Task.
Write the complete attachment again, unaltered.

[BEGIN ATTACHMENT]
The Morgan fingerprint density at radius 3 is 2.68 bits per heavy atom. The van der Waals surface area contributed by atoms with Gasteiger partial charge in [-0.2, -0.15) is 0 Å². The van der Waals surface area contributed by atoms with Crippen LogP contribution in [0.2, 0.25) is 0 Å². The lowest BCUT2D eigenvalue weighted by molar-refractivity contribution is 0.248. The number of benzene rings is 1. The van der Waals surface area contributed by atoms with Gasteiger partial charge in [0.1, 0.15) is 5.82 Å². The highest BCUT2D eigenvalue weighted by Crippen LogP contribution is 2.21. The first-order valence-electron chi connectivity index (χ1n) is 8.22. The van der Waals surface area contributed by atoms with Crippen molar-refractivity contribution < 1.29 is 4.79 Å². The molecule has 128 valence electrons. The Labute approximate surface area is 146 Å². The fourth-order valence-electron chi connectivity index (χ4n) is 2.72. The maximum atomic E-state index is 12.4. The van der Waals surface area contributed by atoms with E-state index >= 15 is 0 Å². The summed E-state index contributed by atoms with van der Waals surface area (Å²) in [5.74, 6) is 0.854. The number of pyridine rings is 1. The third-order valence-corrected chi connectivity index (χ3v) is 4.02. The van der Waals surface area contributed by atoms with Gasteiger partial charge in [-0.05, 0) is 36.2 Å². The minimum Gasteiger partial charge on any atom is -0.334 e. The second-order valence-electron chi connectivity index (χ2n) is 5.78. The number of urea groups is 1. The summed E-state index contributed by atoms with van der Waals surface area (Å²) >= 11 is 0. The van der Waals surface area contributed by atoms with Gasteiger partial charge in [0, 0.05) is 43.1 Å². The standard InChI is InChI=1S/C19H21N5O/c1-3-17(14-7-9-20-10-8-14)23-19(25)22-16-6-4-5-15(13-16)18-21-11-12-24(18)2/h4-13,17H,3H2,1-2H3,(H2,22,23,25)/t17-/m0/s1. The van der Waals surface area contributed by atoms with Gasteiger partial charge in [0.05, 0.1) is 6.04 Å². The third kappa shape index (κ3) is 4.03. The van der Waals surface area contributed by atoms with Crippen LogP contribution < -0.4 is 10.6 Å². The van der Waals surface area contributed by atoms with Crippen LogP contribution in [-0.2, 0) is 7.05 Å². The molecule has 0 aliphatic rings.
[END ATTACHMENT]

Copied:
The Morgan fingerprint density at radius 3 is 2.68 bits per heavy atom. The van der Waals surface area contributed by atoms with Gasteiger partial charge in [-0.2, -0.15) is 0 Å². The van der Waals surface area contributed by atoms with Crippen LogP contribution in [0.2, 0.25) is 0 Å². The lowest BCUT2D eigenvalue weighted by molar-refractivity contribution is 0.248. The number of benzene rings is 1. The van der Waals surface area contributed by atoms with Gasteiger partial charge in [0.1, 0.15) is 5.82 Å². The highest BCUT2D eigenvalue weighted by Crippen LogP contribution is 2.21. The first-order valence-electron chi connectivity index (χ1n) is 8.22. The van der Waals surface area contributed by atoms with Crippen molar-refractivity contribution < 1.29 is 4.79 Å². The molecule has 128 valence electrons. The Labute approximate surface area is 146 Å². The fourth-order valence-electron chi connectivity index (χ4n) is 2.72. The maximum atomic E-state index is 12.4. The van der Waals surface area contributed by atoms with E-state index >= 15 is 0 Å². The summed E-state index contributed by atoms with van der Waals surface area (Å²) in [5.74, 6) is 0.854. The number of pyridine rings is 1. The third-order valence-corrected chi connectivity index (χ3v) is 4.02. The van der Waals surface area contributed by atoms with Gasteiger partial charge in [-0.05, 0) is 36.2 Å². The minimum Gasteiger partial charge on any atom is -0.334 e. The second-order valence-electron chi connectivity index (χ2n) is 5.78. The number of urea groups is 1. The summed E-state index contributed by atoms with van der Waals surface area (Å²) >= 11 is 0. The van der Waals surface area contributed by atoms with Gasteiger partial charge in [0, 0.05) is 43.1 Å². The standard InChI is InChI=1S/C19H21N5O/c1-3-17(14-7-9-20-10-8-14)23-19(25)22-16-6-4-5-15(13-16)18-21-11-12-24(18)2/h4-13,17H,3H2,1-2H3,(H2,22,23,25)/t17-/m0/s1. The van der Waals surface area contributed by atoms with Gasteiger partial charge in [0.05, 0.1) is 6.04 Å². The third kappa shape index (κ3) is 4.03. The van der Waals surface area contributed by atoms with Crippen LogP contribution < -0.4 is 10.6 Å². The van der Waals surface area contributed by atoms with Crippen LogP contribution in [-0.2, 0) is 7.05 Å². The molecule has 0 aliphatic rings.